Berlin: Progressive and Impressive

Guest post by Arthur Morris

Berlin is the perfect place for travelers looking for both history and culture. Once you’ve found somewhere to stay while on your city break to Berlin, you can explore the city’s past and present to your heart’s content. With something happening all the time in the city, here are some of the must-see places in Berlin, a city of old and new.

Traveling Back in Time

The Reichstag is the seat of the German Parliament and is a Berlin landmark. It was destroyed during World War II and was rebuilt initially without the dome, but later redesigned and expanded with the glass dome between 1994 and 1999. You must register if you want to visit the dome and roof terrace.

Another landmark in Berlin is the City Hall. They often call it the “red city hall” because of the building’s red bricks. Inside, the Hall of Arms is where the government hosts important guests to the city, and the Grand Ballroom is used for events such as ceremonies and receptions.

The Brandenburg Gate started life as part of a wall that separated East and West Berlin. Now it’s the only gates of the former city wall and is a symbol of unity since the Berlin Wall collapsed in 1989. Its design is based on the Propylaeum, the gateway to the Acropolis in Athens.

Checkpoint Charlie was formerly used as a transition point for members of the Allied forces. You can visit the Museum Haus am Checkpoint Charlie which is located nearby to find out more about the history.

Lost in Creativity

There are more than just a couple of fine museums and galleries in Berlin. The Hamburger Bahnhof Museum für Gegenwart is located in a former main train station built in 1847. The museum has a comprehensive collection of contemporary art. The C/O Gallery is located in an old royal post office and has a brick building dated back to 1881. The main focus of this gallery is photography. Both well-known and up-and-coming artists show off their works in this gallery.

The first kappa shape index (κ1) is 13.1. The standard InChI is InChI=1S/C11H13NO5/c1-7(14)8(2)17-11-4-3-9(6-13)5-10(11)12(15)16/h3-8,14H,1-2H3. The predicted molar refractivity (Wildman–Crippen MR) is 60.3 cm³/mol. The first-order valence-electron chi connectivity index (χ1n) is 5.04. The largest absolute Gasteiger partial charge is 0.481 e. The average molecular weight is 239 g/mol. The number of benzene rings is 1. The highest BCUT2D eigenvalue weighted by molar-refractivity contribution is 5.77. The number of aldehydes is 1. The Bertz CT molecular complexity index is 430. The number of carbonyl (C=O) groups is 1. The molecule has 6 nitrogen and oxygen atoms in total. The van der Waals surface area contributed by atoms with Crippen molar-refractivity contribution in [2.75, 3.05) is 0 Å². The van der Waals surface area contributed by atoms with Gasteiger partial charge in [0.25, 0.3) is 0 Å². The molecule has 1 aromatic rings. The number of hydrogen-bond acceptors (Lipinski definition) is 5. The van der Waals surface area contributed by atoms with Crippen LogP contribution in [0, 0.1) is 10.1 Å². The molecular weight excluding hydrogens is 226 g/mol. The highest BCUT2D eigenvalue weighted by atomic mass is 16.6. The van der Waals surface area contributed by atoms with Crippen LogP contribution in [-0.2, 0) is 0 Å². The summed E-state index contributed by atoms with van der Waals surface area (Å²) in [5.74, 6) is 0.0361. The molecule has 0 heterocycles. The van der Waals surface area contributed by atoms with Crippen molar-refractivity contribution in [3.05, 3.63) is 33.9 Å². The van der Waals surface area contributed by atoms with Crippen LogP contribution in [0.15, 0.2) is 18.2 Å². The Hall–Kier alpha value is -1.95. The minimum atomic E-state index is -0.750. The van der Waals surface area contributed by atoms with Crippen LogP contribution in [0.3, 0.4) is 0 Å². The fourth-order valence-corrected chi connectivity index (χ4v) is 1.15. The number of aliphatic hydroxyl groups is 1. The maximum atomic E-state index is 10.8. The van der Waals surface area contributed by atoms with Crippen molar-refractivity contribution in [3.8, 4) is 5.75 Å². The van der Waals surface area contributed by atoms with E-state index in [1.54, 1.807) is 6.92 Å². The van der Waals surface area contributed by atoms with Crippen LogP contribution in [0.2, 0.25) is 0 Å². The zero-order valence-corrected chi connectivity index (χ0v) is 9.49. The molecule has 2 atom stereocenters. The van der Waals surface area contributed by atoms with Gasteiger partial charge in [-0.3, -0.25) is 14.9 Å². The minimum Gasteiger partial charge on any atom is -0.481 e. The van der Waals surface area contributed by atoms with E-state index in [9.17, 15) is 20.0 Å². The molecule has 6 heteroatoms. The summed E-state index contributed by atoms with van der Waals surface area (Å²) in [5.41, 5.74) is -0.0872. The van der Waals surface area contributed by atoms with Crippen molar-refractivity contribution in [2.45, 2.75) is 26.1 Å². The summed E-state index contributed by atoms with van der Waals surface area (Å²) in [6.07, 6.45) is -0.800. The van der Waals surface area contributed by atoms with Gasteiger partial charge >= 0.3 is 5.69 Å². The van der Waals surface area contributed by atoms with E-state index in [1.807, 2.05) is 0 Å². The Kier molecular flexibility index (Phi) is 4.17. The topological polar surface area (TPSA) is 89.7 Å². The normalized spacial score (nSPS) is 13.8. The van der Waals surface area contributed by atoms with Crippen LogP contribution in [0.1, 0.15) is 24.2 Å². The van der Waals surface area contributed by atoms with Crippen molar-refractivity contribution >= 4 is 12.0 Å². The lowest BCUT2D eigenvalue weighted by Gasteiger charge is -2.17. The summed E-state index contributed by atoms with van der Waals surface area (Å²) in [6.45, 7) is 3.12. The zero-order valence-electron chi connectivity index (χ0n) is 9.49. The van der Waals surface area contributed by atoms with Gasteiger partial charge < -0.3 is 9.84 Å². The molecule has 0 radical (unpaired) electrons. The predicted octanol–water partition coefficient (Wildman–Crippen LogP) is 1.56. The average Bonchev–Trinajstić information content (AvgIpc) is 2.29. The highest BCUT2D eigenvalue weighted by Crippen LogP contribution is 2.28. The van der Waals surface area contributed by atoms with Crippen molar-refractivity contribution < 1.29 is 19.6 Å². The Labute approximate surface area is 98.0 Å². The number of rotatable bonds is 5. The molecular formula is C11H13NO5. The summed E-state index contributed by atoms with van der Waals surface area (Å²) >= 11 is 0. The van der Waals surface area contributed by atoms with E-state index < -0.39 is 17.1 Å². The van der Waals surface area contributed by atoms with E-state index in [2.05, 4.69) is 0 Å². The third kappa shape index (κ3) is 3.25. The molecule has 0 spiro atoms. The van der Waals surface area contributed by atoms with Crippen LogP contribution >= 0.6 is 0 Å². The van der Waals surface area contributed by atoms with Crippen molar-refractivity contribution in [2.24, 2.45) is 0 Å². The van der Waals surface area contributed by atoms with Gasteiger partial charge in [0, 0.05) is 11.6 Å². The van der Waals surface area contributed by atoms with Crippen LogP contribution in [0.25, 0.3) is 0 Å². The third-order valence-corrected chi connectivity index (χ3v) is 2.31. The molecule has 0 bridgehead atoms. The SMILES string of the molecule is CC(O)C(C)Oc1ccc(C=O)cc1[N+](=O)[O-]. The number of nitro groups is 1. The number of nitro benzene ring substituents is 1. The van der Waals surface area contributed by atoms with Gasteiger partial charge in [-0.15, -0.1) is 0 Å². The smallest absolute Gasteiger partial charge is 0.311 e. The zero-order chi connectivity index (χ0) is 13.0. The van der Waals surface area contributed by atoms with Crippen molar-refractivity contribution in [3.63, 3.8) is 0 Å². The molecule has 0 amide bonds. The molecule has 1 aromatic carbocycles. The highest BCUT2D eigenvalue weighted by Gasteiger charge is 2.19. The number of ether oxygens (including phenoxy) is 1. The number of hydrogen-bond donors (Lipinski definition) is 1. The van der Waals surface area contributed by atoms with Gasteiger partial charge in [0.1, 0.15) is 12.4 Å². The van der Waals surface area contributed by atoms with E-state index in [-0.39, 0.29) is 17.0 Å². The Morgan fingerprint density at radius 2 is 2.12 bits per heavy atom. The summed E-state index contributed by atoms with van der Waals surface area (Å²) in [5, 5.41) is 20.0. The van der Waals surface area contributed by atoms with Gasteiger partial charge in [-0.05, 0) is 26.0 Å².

"Molecule Man sculpture, Berlin"

Molecule Man – Image by avda-foto, used under Creative Commons license.

The East Side Gallery, part of the Berlin Wall, features the longest open-air gallery in the world. Following the fall of the Berlin Wall, artists used the East Side Gallery to comment on the political events of 1989 to 1990. You’ll also find lots of sculptures on Berlin’s streets, such as the Boxers in front of the Grand Hyatt Hotel on Potsdamer Platz and the Molecule Man in the Spree River near the Oberdaum Bridge. The Circle Culture Gallery is dedicated to showcasing street art, fashion, design, architecture and graffiti.

Back to the Future

In 2006, Berlin became the first country in Europe to receive the UNESCO City of Design title. More and more people are working in the creative industries and this shaping and influencing the city’s image and appearance. The Berlin Television Tower is an important landmark in Berlin and you can take in the city from there, not to mention take lunch in the tower’s revolving restaurant.

Meanwhile, the five-storey high Hauptbahnhof, the central train station, is a fine feat of architecture. The Humboldt Box is another innovative structure and a glimpse into the Berlin of the future.

Berlin is a marvelous combination of the old and the new that provides something for everyone to enjoy while the creative forces in the city sculpt and shape it, driving Berlin forward. Yet all the time, it’s a city that doesn’t dismiss the past, with something to remind citizens and visitors alike of the days gone by.

Image by avda-foto, used under Creative Commons license.

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About the author:

Arthur Morris is a lecturer in European history and culture. When not teaching about culture, he likes to immerse himself in it by visiting Europe’s finest museums. His favorite artist is Salvador Dalí.

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